Concerned Housing Associations Ask CFPB To Implement ‘Hold Harmless’ Period for TRID by Xhevrije West

Despite the recent announcement from the Consumer Financial Protection Bureau (CFPB) to provide a grace period for servicers attempting to comply in good faith with the TILA-RESPA Integrated Disclosure (TRID) requirements that are scheduled to go into effect August 1, lingering TRID concerns remain.The Association of Mortgage Professionals (NAMB) and other housing associations, requested today in a letter that the CFPB implement a hold-harmless period on TRID enforcement. Many housing industry groups are supporting legislation that would above this period, the press release says.

“NAMB has repeatedly warned the policy makers in Washington, D.C. that, while everyone involved is doing their very best to be ready, there is just too much uncertainty surrounding the August 1 TRID deadline ,” said John Councilman, NAMB president. “Today we’re urging Congress and the President to make this clear for the CFPB,” added Councilman. “Pass and and sign H.R. 2213 into law right away and remove the uncertainty in the mortgage market as we head into summer.”

The request is supported by NAMB and numerous other housing industry associations, H.R. 2213, and is sponsored by Congressman Steve Pearce (R-New Mexico), according to the release. It will provide a reasonable hold-harmless period for enforcement of the of the CFPB’s TRID regulation for those that make good-faith efforts to comply. A hold-harmless period will help ensure that consumers’ real estate closings are not affected by the new regulation.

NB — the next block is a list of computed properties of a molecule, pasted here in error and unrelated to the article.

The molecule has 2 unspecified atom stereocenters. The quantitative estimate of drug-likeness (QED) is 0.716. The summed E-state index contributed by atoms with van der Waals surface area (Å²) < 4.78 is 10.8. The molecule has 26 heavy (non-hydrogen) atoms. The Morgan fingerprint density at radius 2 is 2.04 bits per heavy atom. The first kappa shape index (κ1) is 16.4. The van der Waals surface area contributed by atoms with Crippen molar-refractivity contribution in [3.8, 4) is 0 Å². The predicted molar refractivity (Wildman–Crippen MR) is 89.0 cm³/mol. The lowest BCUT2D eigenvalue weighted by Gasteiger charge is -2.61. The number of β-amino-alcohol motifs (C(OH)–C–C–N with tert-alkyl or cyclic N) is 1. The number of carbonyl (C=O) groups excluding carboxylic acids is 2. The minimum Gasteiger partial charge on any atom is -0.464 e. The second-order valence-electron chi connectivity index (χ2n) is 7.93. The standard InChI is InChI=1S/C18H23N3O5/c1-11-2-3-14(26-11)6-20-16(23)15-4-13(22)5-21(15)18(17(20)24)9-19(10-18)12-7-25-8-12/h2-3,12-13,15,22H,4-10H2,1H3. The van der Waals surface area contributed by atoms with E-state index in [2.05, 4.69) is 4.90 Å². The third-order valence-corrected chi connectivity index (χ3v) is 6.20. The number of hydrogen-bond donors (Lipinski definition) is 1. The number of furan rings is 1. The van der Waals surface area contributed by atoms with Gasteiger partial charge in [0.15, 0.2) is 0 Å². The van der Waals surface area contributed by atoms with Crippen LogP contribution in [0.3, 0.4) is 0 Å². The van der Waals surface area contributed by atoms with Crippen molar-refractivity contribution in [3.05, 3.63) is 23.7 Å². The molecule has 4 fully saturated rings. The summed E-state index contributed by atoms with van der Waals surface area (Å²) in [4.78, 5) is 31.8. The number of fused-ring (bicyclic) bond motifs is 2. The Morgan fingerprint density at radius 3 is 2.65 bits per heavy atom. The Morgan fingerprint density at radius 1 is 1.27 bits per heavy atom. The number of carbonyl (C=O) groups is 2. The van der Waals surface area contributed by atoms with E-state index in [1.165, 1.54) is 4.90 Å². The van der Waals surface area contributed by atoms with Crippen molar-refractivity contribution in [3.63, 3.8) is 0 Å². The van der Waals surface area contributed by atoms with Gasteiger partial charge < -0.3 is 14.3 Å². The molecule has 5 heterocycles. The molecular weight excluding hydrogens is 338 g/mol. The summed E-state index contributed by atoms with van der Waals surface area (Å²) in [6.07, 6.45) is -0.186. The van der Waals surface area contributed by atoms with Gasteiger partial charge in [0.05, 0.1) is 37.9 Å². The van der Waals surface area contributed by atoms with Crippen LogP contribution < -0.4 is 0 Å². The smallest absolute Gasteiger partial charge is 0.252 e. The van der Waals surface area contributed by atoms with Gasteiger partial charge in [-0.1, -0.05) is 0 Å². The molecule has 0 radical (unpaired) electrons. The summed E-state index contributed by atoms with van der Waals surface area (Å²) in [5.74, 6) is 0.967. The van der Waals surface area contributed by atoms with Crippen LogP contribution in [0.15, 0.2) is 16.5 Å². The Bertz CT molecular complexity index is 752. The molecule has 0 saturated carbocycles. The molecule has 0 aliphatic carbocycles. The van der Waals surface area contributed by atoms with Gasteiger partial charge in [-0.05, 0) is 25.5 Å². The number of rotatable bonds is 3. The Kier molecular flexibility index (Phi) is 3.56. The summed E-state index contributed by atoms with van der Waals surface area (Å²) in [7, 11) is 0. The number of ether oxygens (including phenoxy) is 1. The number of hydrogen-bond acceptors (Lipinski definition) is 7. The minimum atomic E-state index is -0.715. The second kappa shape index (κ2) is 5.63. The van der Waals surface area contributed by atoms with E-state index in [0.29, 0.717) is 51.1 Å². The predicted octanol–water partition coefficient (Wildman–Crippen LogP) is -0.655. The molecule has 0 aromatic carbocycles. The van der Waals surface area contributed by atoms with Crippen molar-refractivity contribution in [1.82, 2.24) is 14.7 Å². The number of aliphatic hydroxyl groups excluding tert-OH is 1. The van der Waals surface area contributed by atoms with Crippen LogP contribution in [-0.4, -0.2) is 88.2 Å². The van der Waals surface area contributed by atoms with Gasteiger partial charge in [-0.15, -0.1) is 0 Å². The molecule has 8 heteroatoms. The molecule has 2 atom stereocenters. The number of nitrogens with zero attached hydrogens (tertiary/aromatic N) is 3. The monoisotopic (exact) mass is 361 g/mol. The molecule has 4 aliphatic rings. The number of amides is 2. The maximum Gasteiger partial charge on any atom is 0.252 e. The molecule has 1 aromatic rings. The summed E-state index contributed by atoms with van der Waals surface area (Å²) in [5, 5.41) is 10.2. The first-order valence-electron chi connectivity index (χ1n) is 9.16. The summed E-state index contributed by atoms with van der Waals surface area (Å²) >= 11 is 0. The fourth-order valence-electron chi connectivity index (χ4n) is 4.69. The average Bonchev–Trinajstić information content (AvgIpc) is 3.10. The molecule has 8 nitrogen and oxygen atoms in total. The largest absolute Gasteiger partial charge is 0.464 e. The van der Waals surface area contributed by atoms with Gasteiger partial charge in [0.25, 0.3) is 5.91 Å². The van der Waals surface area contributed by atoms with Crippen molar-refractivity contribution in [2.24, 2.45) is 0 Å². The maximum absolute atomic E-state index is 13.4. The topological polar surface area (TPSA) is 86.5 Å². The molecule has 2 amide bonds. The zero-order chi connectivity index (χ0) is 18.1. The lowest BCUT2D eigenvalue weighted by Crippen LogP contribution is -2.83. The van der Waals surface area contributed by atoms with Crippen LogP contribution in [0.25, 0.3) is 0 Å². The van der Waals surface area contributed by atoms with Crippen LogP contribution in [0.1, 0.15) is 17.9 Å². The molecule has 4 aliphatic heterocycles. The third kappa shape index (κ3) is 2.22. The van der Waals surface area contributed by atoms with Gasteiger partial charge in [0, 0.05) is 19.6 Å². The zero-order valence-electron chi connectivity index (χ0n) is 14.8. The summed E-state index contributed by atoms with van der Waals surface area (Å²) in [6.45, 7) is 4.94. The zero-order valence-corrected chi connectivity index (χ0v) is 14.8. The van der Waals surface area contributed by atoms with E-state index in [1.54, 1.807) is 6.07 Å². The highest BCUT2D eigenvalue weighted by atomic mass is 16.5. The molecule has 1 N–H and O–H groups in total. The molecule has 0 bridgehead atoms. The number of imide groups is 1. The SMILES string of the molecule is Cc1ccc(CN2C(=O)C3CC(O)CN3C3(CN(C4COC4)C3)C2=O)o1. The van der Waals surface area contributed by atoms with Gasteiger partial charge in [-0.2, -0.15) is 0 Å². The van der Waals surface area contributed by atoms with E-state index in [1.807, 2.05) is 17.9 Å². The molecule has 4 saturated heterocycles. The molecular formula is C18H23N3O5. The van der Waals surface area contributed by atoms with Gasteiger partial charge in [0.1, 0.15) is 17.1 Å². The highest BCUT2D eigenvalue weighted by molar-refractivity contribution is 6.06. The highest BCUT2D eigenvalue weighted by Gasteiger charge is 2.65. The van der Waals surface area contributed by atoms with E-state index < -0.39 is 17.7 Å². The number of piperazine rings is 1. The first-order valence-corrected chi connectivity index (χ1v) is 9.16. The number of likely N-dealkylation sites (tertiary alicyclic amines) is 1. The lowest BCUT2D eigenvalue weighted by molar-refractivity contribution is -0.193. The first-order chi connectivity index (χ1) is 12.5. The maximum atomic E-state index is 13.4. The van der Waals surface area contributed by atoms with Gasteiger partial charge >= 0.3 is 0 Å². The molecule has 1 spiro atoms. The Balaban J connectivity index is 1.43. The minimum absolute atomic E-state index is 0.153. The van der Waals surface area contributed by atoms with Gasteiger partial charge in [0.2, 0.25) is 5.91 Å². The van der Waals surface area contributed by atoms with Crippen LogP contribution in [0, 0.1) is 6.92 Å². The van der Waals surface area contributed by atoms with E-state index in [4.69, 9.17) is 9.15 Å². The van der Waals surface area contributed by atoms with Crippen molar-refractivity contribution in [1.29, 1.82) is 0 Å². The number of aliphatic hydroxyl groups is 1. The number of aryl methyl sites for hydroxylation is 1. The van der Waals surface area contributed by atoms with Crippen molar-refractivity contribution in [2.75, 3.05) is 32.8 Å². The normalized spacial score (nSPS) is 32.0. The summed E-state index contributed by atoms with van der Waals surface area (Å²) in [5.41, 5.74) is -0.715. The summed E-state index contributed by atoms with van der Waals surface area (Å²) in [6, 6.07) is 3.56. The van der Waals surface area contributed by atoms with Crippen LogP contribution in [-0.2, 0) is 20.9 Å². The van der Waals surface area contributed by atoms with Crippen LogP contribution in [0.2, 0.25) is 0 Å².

“We appreciate that the Bureau indicated it will be sensitive to the progress made by those entities that make good-faith efforts to comply,” said industry leaders in the letter to House Financial Services Committee Chairman Jeb Hensarling and Ranking Democrat Maxine Waters. “At the same time, industry needs more certainty that their good faith efforts to comply while still meeting consumers’ expectations does not expose lenders and settlement service providers to litigation during the initial period after the regulation becomes effective. This certainty will reduce the likelihood that consumers will experience delays or disruptions in the months following the August 1 implementation date.”

The NAMB has requested that Congress correct a number of flawed aspects of the Dodd-Frank Act and other flawed federal laws that are slowing the economic recovery and harming consumers, small businesses, and the housing sector.

“We appreciate that the Bureau shares our goal for a smooth and successful implementation of the regulation,” the letter stated. “While the industry has been granted time to prepare for this new disclosure regime, there is no transition period for the regulation. A hold-harmless period allows the Bureau to work with industry to gather data about implementation and provide written guidance to address common industry implementation hurdles that emerge after these new disclosures are put into use.”

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